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Yup, I took MECN 430, which is the intro micro course. It was taught by David Besanko (although there are a few other profs who also teach it), and we used his book. It's called Microeconomics: An Integrated Approach, and is by Besanko and Braeutigam (the publisher is Wiley). The book is actually the abridged version. I give credit to Besanko for admitting that we didn't need to buy the whole, original book! BTW, if you're headed to Kellogg, Besanko is an awesome prof. A very caring person. I highly recommend taking him for econ.
I graduated from Kellogg just a month ago. A lot of people at Kellogg told me to waive the micro class if I could (I may have been able to), saying that it was dull, but I actually thought it was one of the better classes that I took at Kellogg. Besanko, who's a tremendous teacher, obviously had a lot to do with that. But I also enjoyed it a lot in retrospect because it was such a fundamental building block of many of the other courses I took, many of which were dedicated to strategy. I had taken micro in undergrad and thought, "Yeah, yeah, supply meets demand, Pareto efficiency, blah blah blah," but there was a lot of more higher-level thinking stuff that I just didn't get (or maybe just didn't appreciate) the first time around. Anyway, I definitely recommend taking it, even if you can waive out of it.
Good luck! Don't worry too much about the GMAT. I mean, obviously you you want to do well, but no one at the top business schools is remarkable because of his or her GMAT score alone.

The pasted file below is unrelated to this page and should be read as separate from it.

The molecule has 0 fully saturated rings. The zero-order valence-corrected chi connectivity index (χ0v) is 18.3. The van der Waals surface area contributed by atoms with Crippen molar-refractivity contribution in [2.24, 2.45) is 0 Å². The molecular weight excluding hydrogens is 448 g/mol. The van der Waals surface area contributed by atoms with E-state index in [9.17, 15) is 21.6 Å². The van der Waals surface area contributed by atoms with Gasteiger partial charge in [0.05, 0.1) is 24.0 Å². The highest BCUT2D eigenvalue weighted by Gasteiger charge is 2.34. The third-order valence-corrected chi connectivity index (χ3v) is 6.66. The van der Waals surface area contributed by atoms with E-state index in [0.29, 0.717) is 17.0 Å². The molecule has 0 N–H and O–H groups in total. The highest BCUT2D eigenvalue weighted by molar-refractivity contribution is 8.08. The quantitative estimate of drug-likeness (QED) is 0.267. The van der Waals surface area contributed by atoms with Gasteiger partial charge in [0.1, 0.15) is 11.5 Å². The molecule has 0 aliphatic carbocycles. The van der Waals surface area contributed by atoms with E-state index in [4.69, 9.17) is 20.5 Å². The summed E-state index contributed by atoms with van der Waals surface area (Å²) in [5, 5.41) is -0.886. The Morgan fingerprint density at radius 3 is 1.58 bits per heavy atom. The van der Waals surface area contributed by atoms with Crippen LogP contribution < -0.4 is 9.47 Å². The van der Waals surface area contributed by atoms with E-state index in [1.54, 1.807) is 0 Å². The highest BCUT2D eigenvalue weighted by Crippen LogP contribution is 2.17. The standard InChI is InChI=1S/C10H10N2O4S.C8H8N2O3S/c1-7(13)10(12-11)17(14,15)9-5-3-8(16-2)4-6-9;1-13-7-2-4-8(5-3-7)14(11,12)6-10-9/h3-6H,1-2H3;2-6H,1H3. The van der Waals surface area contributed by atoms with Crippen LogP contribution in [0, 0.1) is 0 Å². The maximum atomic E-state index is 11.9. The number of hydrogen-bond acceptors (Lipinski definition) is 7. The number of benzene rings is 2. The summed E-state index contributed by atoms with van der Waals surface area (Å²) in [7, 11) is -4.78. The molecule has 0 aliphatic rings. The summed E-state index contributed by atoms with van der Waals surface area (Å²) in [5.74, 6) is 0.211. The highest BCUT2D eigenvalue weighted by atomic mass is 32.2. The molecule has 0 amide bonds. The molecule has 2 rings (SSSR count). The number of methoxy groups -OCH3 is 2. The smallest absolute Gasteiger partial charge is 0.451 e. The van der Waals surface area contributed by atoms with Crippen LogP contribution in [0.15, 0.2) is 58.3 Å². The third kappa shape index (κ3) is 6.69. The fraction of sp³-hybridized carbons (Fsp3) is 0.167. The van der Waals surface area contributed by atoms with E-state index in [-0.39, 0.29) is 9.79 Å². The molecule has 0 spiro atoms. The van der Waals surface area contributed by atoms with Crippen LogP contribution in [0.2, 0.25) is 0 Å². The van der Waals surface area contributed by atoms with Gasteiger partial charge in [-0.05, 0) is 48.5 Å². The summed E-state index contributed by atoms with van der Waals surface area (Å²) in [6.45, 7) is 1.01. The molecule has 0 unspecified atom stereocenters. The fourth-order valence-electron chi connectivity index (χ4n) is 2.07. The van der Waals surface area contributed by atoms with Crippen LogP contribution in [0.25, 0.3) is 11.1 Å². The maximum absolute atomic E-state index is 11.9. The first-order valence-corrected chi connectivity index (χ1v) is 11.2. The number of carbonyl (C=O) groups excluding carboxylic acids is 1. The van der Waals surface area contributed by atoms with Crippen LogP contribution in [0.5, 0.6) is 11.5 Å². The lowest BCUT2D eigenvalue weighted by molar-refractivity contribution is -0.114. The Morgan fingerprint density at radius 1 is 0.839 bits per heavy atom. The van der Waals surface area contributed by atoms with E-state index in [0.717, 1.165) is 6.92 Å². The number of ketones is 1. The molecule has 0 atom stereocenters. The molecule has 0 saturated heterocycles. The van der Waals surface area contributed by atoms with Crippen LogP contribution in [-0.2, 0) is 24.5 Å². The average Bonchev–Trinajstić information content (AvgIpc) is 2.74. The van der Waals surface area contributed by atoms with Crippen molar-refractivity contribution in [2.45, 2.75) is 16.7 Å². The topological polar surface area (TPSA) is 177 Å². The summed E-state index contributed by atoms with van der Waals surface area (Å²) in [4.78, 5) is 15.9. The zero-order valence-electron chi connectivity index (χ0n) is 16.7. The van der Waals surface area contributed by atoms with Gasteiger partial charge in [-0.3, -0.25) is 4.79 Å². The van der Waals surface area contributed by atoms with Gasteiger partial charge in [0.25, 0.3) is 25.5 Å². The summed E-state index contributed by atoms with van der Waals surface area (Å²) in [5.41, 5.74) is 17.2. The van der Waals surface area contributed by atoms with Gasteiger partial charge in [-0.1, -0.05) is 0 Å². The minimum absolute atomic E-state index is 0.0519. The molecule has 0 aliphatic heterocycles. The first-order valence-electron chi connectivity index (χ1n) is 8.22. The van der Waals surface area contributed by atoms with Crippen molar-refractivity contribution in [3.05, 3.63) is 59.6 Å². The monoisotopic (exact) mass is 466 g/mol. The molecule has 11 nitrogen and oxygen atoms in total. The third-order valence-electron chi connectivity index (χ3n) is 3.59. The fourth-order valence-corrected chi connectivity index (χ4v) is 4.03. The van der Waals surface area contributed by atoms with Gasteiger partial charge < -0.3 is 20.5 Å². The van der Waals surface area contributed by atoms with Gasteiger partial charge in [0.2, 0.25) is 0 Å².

Thanks for your reply. Congrats for finishing at Kellogg. I would love to graduate from Kellogg as well. Did you have a mentor from Kellogg? I am aiming for winter 2005 admissions for the TMProgram. As of this point, I am still reviewing for the gmat. Hopefully, I will be done by August or September 2004.
Do you mean, did I have a Kellogg alum as a mentor during the applicatoin process? I sort of did. A guy I used to work with was a Kellogg alum, but he had been through the EMP (Executive Masters, for people with a good deal of experience), so his experiences were very different from what I experienced at Kellogg. Still, I got a recommendation from him, which may have helped a little.
Good luck to you. The TMP program seems to be a lot easier to get into than the full-time program (on a pure numbers basis), so you should have a good shot.